Toyota Hiace 300 GS Xtra LWB



And functional the Hiace certainly is.

The driver’s seat is comfortable and supportive and although the seat doesn’t adjust for height, the steering wheel does, so even lanky 6ft 3in specimens like me can be seated in comfort.

The bin in the driver’s side (there isn’t one on the passenger side) is thin, thus no space for white van man’s precious two-litre cola bottle.

There are no can/coffee cup holders either.

But in lieu, Toyota does offer a handy shelf over the windscreen and a large pull-out bin in the centre console.

The CD player works fine but it is one of those horrible specimens with loads of fiddly little buttons all over it.

The criticism may sound like nit-picking but in a recent Fleet News survey on distraction, it was discovered that fiddling about with a stereo increased reaction time by a whopping 93%.

At 60mph this translates to an extra stopping distance of 25 metres.

That’s a sobering thought.

The front detaches, though, so potential thieves may be put off if the driver remembers to remove it.

The full bulkhead comes as standard and it features a glass panel, which helps no end when reversing the vehicle.

In the back

Our test model had an up-and-over rear tailgate, which is fine until someone happens to park too close behind you, in which case you won’t be able to open it.

The side sliding door is worthy of note insofar as it glides backwards and forwards in an almost sinister fashion such is its smoothness and lack of noise. It snicks shut in a similar way.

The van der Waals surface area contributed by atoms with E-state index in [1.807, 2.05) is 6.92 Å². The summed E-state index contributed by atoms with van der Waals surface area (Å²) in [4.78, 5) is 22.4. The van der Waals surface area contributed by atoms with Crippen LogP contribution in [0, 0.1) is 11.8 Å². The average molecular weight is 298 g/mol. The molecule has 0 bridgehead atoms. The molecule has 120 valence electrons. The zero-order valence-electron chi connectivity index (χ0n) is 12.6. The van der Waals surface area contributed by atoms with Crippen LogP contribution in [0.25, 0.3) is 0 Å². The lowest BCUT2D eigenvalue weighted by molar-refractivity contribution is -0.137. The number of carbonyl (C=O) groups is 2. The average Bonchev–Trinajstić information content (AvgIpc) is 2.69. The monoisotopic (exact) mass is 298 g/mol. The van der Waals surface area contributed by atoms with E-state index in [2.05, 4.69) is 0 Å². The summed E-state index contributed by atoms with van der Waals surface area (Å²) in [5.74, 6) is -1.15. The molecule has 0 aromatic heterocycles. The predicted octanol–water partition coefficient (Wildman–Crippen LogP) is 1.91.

In long-wheelbase format the Hiace offers 7.0 cubic metres of loadspace as opposed to 6.0 cubic metres for the smaller model and a load length of 2,975mm, width of 1,650mm and height of 1,420mm.

Our van was fully ply-lined, which is a must if the vehicle is to be worth anything at selling time, and there were six countersunk load-lashing eyes in the floor, along with two in the sides.

As with most other panel vans, the rear-end is lit by a rather pathetic little light in the roof.

Surely it wouldn’t cost much for manufacturers to make a decent amount of illumination available in loading areas?

Anyone who has ever tried to fully load up a van in the dark will wholeheartedly agree with me.

On the road

Whatever the shortcomings of the Toyota Hiace are, power is not one of them.

The 2.5-litre common rail diesel engine offers 102bhp but that power seems to make itself available from right the way down at the bottom of the rev range.

I happened to have a long-wheelbase Vauxhall Vivaro 100bhp on test at the same time and on acceleration the Hiace beats it hands down, although both are reckoned to reach similar top speeds of around 95mph.

However, in contrast, the Hiace rolls a lot more on the corners and doesn’t feel as composed in general as the Luton-born van.

It just proves that van technology is marching on at quite a pace.

The Hiace is also one of the few vans in the sector to still have a floor-mounted gearstick (most have now migrated on to the dash), although it was smooth enough to pass muster.

The power steering was a little on the light side for me, but then I have a penchant for lots of ‘feel’ through the wheel so maybe I’m being unfair.


The Hiace is showing its age and in many ways can’t compete against the new contenders.

But with its legendary reputation for sheer doggedness and longevity, there is no reason why I wouldn’t recommend it to any fleet buyer.

CO2 emissions and fuel consumption data correct at time of writing. The latest figures are available in the Fleet News fuel cost calculator and the company car tax calculator.